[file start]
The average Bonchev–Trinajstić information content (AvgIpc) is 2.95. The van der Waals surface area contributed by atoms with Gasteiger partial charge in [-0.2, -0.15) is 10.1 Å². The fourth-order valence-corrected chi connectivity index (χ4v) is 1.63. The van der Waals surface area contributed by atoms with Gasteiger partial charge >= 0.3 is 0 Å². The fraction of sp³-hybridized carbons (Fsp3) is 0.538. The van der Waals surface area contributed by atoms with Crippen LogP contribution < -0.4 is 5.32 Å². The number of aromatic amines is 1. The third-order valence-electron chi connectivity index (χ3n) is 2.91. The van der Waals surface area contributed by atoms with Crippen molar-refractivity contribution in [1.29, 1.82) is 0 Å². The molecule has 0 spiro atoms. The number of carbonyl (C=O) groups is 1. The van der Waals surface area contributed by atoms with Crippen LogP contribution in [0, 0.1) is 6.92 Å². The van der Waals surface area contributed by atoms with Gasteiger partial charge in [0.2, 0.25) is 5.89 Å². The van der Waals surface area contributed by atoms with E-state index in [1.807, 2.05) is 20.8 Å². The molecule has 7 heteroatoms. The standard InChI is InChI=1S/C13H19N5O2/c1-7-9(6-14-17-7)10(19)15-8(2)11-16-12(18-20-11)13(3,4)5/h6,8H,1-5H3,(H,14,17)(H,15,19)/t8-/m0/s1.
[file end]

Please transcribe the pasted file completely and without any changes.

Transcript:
The average Bonchev–Trinajstić information content (AvgIpc) is 2.95. The van der Waals surface area contributed by atoms with Gasteiger partial charge in [-0.2, -0.15) is 10.1 Å². The fourth-order valence-corrected chi connectivity index (χ4v) is 1.63. The van der Waals surface area contributed by atoms with Gasteiger partial charge >= 0.3 is 0 Å². The fraction of sp³-hybridized carbons (Fsp3) is 0.538. The van der Waals surface area contributed by atoms with Crippen LogP contribution < -0.4 is 5.32 Å². The number of aromatic amines is 1. The third-order valence-electron chi connectivity index (χ3n) is 2.91. The van der Waals surface area contributed by atoms with Crippen molar-refractivity contribution in [1.29, 1.82) is 0 Å². The molecule has 0 spiro atoms. The number of carbonyl (C=O) groups is 1. The van der Waals surface area contributed by atoms with Crippen LogP contribution in [0, 0.1) is 6.92 Å². The van der Waals surface area contributed by atoms with Gasteiger partial charge in [0.2, 0.25) is 5.89 Å². The van der Waals surface area contributed by atoms with E-state index in [1.807, 2.05) is 20.8 Å². The molecule has 7 heteroatoms. The standard InChI is InChI=1S/C13H19N5O2/c1-7-9(6-14-17-7)10(19)15-8(2)11-16-12(18-20-11)13(3,4)5/h6,8H,1-5H3,(H,14,17)(H,15,19)/t8-/m0/s1.